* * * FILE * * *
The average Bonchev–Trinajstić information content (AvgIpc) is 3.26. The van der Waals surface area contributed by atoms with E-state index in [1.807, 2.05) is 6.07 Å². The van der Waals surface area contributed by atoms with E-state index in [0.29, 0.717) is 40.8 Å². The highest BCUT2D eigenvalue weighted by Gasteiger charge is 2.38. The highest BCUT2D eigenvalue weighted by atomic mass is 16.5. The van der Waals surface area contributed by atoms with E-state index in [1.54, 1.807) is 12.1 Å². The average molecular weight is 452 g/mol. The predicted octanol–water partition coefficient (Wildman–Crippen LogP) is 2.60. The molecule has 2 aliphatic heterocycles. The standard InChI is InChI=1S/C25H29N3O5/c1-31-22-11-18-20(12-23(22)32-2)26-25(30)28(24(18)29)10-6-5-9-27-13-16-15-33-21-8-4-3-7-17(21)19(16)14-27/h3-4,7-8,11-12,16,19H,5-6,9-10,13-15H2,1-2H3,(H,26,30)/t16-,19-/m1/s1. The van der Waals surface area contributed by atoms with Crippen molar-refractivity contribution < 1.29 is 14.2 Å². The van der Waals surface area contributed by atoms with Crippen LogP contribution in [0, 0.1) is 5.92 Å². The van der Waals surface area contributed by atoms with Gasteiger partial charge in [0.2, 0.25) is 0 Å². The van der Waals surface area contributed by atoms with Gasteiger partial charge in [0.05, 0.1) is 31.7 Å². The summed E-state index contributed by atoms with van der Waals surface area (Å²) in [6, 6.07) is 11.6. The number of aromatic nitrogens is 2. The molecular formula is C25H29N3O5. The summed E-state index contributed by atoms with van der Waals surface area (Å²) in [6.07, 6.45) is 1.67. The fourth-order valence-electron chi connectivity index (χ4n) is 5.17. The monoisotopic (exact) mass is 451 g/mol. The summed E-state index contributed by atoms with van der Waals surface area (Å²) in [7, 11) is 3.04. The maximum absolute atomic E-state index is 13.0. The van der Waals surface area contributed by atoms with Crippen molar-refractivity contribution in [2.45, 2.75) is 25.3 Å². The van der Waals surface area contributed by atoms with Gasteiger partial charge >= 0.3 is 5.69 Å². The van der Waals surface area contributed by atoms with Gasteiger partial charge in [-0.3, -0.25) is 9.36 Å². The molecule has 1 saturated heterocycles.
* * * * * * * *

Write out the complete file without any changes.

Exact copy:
The average Bonchev–Trinajstić information content (AvgIpc) is 3.26. The van der Waals surface area contributed by atoms with E-state index in [1.807, 2.05) is 6.07 Å². The van der Waals surface area contributed by atoms with E-state index in [0.29, 0.717) is 40.8 Å². The highest BCUT2D eigenvalue weighted by Gasteiger charge is 2.38. The highest BCUT2D eigenvalue weighted by atomic mass is 16.5. The van der Waals surface area contributed by atoms with E-state index in [1.54, 1.807) is 12.1 Å². The average molecular weight is 452 g/mol. The predicted octanol–water partition coefficient (Wildman–Crippen LogP) is 2.60. The molecule has 2 aliphatic heterocycles. The standard InChI is InChI=1S/C25H29N3O5/c1-31-22-11-18-20(12-23(22)32-2)26-25(30)28(24(18)29)10-6-5-9-27-13-16-15-33-21-8-4-3-7-17(21)19(16)14-27/h3-4,7-8,11-12,16,19H,5-6,9-10,13-15H2,1-2H3,(H,26,30)/t16-,19-/m1/s1. The van der Waals surface area contributed by atoms with Crippen molar-refractivity contribution < 1.29 is 14.2 Å². The van der Waals surface area contributed by atoms with Crippen LogP contribution in [0, 0.1) is 5.92 Å². The van der Waals surface area contributed by atoms with Gasteiger partial charge in [0.2, 0.25) is 0 Å². The van der Waals surface area contributed by atoms with Gasteiger partial charge in [0.05, 0.1) is 31.7 Å². The summed E-state index contributed by atoms with van der Waals surface area (Å²) in [6, 6.07) is 11.6. The number of aromatic nitrogens is 2. The molecular formula is C25H29N3O5. The summed E-state index contributed by atoms with van der Waals surface area (Å²) in [6.07, 6.45) is 1.67. The fourth-order valence-electron chi connectivity index (χ4n) is 5.17. The monoisotopic (exact) mass is 451 g/mol. The summed E-state index contributed by atoms with van der Waals surface area (Å²) in [7, 11) is 3.04. The maximum absolute atomic E-state index is 13.0. The van der Waals surface area contributed by atoms with Crippen molar-refractivity contribution in [2.45, 2.75) is 25.3 Å². The van der Waals surface area contributed by atoms with Gasteiger partial charge >= 0.3 is 5.69 Å². The van der Waals surface area contributed by atoms with Gasteiger partial charge in [-0.3, -0.25) is 9.36 Å². The molecule has 1 saturated heterocycles.